Inside NCI's $283M deal to go private

Company entertained multiple suitors before going with PE firm H.I.G. Capital

NCI Inc. was not the only midsized government services contractor to feel scale pressures amid the market’s significant consolidation over the last two years. Like other companies its size it seemingly faced a choice: combine with another player and bulk up or sell itself outright.

Reston, Va.-based NCI chose the latter option and actively searched for a buyer in early 2016 as part of its examination of strategic alternatives, according to July 17 regulatory filings with the Securities and Exchange Commission. NCI agreed earlier this month to be acquired by private equity firm H.I.G. Capital for $283 million, or $20 per share.

These latest filings from NCI include both details of its efforts to find an acquirer and the place it found itself in as a midsized contractor. NCI’s search for a path through that heavy consolidation period dates back to July 2015, when the contractor first told investors it would examine strategic alternatives for itself.

The company has struggled to find organic growth in recent years as 2016 revenue shrunk to $322.4 million from the 2015 figure of $333.1 million. Sales for 2015 did increase 4 percent but mainly on its acquisition of fellow government IT company Compusearch. Revenue in 2014 totaled $317 million, down from 2012 sales of $368.4 million.

Midsized contractors such as NCI face pressures on many fronts: the resources of large contractors with at least $1 billion in annual sales to bid on any contract, who have also made their own acquisitions to bulk up in a market that rewards scale. Calendar year 2015 featured 80 major deals and the following year showed 70 major transactions in government services.

On the other end are small businesses that can receive contract awards through various set-aside programs. For those in the middle, they are ineligible for small business programs and acquisition targets are hard to find because of the deals being made by larger contractors.

In light of that, NCI’s board viewed the company as “facing scale issues in bidding and winning larger procurement contracts,” the July 17 regulatory filings say.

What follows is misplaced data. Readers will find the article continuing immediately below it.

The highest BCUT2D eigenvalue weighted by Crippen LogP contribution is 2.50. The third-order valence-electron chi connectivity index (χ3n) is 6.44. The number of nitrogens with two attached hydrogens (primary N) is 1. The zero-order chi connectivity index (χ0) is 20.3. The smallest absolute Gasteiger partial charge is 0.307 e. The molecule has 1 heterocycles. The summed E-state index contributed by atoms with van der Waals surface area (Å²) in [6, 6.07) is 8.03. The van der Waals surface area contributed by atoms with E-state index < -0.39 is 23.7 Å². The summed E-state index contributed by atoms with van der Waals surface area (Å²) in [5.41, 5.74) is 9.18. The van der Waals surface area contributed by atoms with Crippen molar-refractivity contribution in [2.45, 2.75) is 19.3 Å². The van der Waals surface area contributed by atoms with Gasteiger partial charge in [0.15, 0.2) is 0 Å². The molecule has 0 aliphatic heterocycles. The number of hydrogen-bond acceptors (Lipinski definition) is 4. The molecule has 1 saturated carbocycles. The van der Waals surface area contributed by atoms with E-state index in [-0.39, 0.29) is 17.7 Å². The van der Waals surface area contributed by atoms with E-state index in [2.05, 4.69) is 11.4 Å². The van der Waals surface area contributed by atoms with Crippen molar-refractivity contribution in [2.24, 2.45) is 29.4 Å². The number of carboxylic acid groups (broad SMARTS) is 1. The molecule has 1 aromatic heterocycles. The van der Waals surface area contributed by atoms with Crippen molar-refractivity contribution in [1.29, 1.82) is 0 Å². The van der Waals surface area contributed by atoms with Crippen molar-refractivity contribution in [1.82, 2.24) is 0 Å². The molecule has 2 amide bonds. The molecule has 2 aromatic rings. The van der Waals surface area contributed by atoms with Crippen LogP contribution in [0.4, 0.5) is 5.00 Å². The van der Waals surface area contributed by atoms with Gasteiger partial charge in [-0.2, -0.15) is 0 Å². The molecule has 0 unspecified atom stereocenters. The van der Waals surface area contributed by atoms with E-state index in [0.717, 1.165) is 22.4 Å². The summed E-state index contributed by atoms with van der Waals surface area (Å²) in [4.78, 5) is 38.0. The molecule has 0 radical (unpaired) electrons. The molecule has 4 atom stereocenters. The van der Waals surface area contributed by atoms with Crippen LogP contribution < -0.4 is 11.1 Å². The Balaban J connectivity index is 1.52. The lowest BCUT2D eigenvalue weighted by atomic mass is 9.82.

The final sale price of NCI is roughly 16 percent higher than H.I.G.’s original offer of approximately $244 million, or $18 per share, first proposed by H.I.G. on March 8 during initial negotiations, the filings say. H.I.G. returned to NCI with the $20 per share offer on May 16.

H.I.G. approached NCI at various points in late 2016 and January 2017 over the possibility of a transaction but there were no formal communications between both parties during that time. NCI did not engage in discussions due to an October 2016 change in CEO and the January 2017 discovery of the embezzlement by former controller Jon Frank, the filings say.

Investigations by the Justice Department and SEC are ongoing, as is a separate civil fraud investigation by the U.S. Attorney’s Office for the Eastern District of Virginia to determine the embezzlement’s impact on NCI’s government contracts, according to the SEC filings.

NCI's initial search for a buyer prior to the management change and embezzlement discovery saw the contractor reach out to 33 parties in total, 17 of which showed initial interest. Four of those 17 moved forward, including an unnamed private equity firm that conducted due diligence and valued NCI at $18.50 per share, or almost $262 million.

That unnamed firm is a “significant investor” in aerospace, defense and government services business and withdrew from the talks due to regulatory concerns regarding another of its portfolio company in those markets, the filings say.